The Next Generation Science Standards, One Year Later

The Next Generation Science Standards (NGSS) were released one year ago today, following a development process extending back several years to the writing of A Framework for K-12 Science Education.

Happy Birthday Cake

Happy Birthday, NGSS!
Courtesy of Flickr user Will Clayton (https://www.flickr.com/photos/spool32/)

So, where do things stand now?

  • Eleven states (plus the District of Columbia) have adopted the NGSS: California, Delaware, Illinois, Kansas, Kentucky, Maryland, Nevada, Oregon, Rhode Island, Vermont, and Washington. Interestingly, Nevada was not a lead state in the development of the standards, showing that the influence of the NGSS is likely to extend beyond the original 26 states that helped draft the standards. About 25% of students in the US now live in an “NGSS state”.
  • Lead state partners that have not yet adopted include Arizona, Arkansas, Georgia, Iowa, Maine, Massachusetts, Michigan, Minnesota, Montana, New Jersey, New York, North Carolina, Ohio, South Dakota, Tennessee, Vermont, and West Virginia. Some of these states are expected to adopt, but have not yet officially adopted thanks to choosing to take things deliberately, a slower state-mandated adoption process, or political cycles. The situation is less clear in a few states (New York, for example).
  • Unsurprisingly, although the standards have met with wide support from science educators, the NGSS has been at the center of political controversy, including an ongoing battle in Wyoming (interestingly enough, another state that did not participate in the writing of the standards but is discussing adoption). The Fordham Institute also released a somewhat critical report based on dubious criteria and reasoning that doesn’t stand up to closer scrutiny.
  • Implementation is starting to ramp up. A number of helpful resources are in-progress and due out at some point this year, including an EQuIP rubric to help evaluate materials for alignment to the NGSS, and a set of publisher’s criteria due out in the fall. The new standards will undoubtedly mean many changes for students and teachers. In some parts of the country, such as Kentucky, students will start being taught based on the NGSS this fall.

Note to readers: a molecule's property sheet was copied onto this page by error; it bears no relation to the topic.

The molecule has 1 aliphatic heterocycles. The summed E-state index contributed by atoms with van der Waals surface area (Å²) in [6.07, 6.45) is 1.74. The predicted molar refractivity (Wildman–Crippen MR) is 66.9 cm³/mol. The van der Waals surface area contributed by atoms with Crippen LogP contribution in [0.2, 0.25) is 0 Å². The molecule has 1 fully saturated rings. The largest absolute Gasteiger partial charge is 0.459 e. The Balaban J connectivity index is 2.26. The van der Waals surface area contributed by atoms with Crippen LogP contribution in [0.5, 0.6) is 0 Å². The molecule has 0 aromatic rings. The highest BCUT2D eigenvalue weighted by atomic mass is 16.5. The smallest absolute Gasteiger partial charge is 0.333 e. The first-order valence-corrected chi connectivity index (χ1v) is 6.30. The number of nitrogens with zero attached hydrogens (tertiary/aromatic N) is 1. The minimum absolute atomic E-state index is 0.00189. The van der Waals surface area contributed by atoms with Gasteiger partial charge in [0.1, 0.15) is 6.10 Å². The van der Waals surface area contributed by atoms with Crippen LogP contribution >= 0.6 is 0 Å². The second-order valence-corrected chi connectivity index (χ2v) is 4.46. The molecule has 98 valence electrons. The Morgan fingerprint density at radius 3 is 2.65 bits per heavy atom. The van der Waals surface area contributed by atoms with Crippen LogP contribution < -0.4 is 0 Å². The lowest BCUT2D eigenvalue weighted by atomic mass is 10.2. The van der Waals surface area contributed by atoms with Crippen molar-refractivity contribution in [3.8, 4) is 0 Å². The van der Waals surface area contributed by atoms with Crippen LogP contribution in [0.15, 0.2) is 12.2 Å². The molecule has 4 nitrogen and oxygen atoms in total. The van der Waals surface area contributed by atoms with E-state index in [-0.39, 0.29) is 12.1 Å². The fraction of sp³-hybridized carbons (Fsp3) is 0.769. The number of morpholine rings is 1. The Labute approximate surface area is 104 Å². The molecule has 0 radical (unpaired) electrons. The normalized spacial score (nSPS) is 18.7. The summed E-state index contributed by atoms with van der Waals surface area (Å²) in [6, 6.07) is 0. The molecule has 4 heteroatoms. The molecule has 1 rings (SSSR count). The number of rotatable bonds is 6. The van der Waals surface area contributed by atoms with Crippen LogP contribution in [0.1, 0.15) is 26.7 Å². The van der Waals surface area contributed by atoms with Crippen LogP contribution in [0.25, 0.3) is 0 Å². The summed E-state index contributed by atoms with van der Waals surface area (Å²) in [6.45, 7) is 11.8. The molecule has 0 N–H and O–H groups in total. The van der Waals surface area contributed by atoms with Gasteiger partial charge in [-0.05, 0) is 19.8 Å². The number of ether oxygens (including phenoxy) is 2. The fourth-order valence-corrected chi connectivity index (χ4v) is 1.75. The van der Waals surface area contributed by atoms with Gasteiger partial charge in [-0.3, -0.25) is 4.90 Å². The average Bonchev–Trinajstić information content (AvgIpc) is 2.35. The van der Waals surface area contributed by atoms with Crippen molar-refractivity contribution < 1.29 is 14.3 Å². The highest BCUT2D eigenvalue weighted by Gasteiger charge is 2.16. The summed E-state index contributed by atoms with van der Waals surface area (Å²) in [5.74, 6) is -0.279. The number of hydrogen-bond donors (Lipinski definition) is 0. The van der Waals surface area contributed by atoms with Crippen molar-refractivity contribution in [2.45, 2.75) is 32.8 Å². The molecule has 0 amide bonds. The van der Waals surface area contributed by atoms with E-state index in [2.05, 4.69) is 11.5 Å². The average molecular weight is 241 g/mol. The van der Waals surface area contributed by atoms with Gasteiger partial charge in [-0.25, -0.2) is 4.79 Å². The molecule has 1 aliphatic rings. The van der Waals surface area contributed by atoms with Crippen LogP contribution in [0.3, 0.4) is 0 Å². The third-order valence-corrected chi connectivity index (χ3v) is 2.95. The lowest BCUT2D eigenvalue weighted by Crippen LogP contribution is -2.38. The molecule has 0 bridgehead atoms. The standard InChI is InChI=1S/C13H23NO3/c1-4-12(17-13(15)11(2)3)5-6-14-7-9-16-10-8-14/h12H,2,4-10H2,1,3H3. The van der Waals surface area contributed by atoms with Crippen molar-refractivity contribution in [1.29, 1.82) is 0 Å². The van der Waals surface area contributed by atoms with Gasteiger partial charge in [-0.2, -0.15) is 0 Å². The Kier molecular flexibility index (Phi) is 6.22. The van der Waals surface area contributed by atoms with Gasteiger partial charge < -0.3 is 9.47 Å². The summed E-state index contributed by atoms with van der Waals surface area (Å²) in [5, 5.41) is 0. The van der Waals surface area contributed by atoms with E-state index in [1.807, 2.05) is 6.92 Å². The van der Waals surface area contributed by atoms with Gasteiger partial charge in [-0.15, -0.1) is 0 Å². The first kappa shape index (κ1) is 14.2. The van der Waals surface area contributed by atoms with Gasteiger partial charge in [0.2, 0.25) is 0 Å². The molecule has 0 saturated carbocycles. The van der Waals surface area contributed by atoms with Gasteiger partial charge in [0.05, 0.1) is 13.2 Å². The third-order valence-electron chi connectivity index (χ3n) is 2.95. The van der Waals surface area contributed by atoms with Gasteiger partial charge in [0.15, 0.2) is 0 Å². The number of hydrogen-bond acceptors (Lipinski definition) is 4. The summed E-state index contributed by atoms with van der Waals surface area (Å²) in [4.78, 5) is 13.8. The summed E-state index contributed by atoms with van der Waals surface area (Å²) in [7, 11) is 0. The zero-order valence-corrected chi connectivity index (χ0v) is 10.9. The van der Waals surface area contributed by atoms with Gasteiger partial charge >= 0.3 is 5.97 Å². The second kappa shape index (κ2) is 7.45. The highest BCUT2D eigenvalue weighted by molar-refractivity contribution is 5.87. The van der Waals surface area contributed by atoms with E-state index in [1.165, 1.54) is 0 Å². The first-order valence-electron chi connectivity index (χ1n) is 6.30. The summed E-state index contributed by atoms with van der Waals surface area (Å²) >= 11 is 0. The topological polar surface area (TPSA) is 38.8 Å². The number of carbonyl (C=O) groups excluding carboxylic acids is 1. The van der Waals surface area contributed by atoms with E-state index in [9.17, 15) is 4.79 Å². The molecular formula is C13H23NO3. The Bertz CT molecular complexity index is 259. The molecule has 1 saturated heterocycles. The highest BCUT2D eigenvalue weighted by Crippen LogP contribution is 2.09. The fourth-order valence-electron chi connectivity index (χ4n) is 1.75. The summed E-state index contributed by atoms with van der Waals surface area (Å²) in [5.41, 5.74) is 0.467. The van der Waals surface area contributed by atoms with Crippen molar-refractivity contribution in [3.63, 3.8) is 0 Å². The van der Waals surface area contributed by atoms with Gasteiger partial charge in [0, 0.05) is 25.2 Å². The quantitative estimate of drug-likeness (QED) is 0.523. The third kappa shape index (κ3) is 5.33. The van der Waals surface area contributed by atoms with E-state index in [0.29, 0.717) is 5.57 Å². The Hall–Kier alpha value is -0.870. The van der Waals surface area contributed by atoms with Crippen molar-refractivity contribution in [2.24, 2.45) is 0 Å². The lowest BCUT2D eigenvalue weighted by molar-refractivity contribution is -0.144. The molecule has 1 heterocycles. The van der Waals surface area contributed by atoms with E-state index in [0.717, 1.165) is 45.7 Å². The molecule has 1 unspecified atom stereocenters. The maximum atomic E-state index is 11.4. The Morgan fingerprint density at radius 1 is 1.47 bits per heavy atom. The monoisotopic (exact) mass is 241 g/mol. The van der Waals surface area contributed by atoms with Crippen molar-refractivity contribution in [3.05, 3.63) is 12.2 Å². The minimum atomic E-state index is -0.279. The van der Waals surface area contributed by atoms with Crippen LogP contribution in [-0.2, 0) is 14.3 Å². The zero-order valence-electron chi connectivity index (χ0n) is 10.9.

• On the assessments front, the picture is still developing. An NRC report on assessment for the NGSS was the first step, and several groups are now developing model assessments. It seems likely that initial state-level assessments may not be well-aligned to the NGSS, and there are significant questions around what it means to have a “three-dimensional assessment,” meaning an assessment that simultaneously assesses disciplinary core ideas, science practices, and cross-cutting concepts. Valid and well-aligned assessments at the classroom level are likely to be more achievable in the short term.

Given the encouragement for states to take adoption and implementation slowly, it’s hard to see the first year of the NGSS as anything other than a major success for supporters of the standards.

What are your thoughts on the first year of the Next Generation Science Standards? What do you hope to see over the next year?

Posted in Education, Science | Tagged , , , , , , | 1 Comment

Can’t Miss Next Generation Science Standards sessions at NSTA14

The 2014 National Science Teachers Association national conference is coming up in Boston. If you’re attending, there’s a good chance you’re interested in learning more about the Next Generation Science Standards. With eleven states and the District of Columbia having adopted the standards and over 25% of US students now living in an “NGSS state,” it’s safe to say they will be a hot topic at the conference.

Here’s a short list of “can’t miss” NGSS sessions at NSTA14.

Featured Presentation: Science Standards Through the Years

Thursday, April 3 2:00–3:00 PM

Boston Convention & Exhibition Center, Grand Ballroom

Presenter(s): Stephen L. Pruitt (Senior Vice President, Achieve, Inc.: Washington, DC); Rodger W. Bybee (Executive Director Emeritus, BSCS: Colorado Springs, CO)

While this one is not strictly focused just on the NGSS, Stephen Pruitt is the NGSS ringleader and if you’ve never had a chance to listen to him speak in person, you’re in for a treat. Rodger Bybee has literally written the book(s) on STEM education and implementing the NGSS, among many other notable achievements.

NGSS Pathway Session: Making Connections Between Engineering, Technology, Science, and Society in Your Local Community

Friday, April 4 1:00–3:00 PM

Boston Convention & Exhibition Center, 206 A/B

Presenter(s): Cary I. Sneider (Portland State University: Portland, OR); Mariel Milano (Orange County Public Schools: Orlando, FL)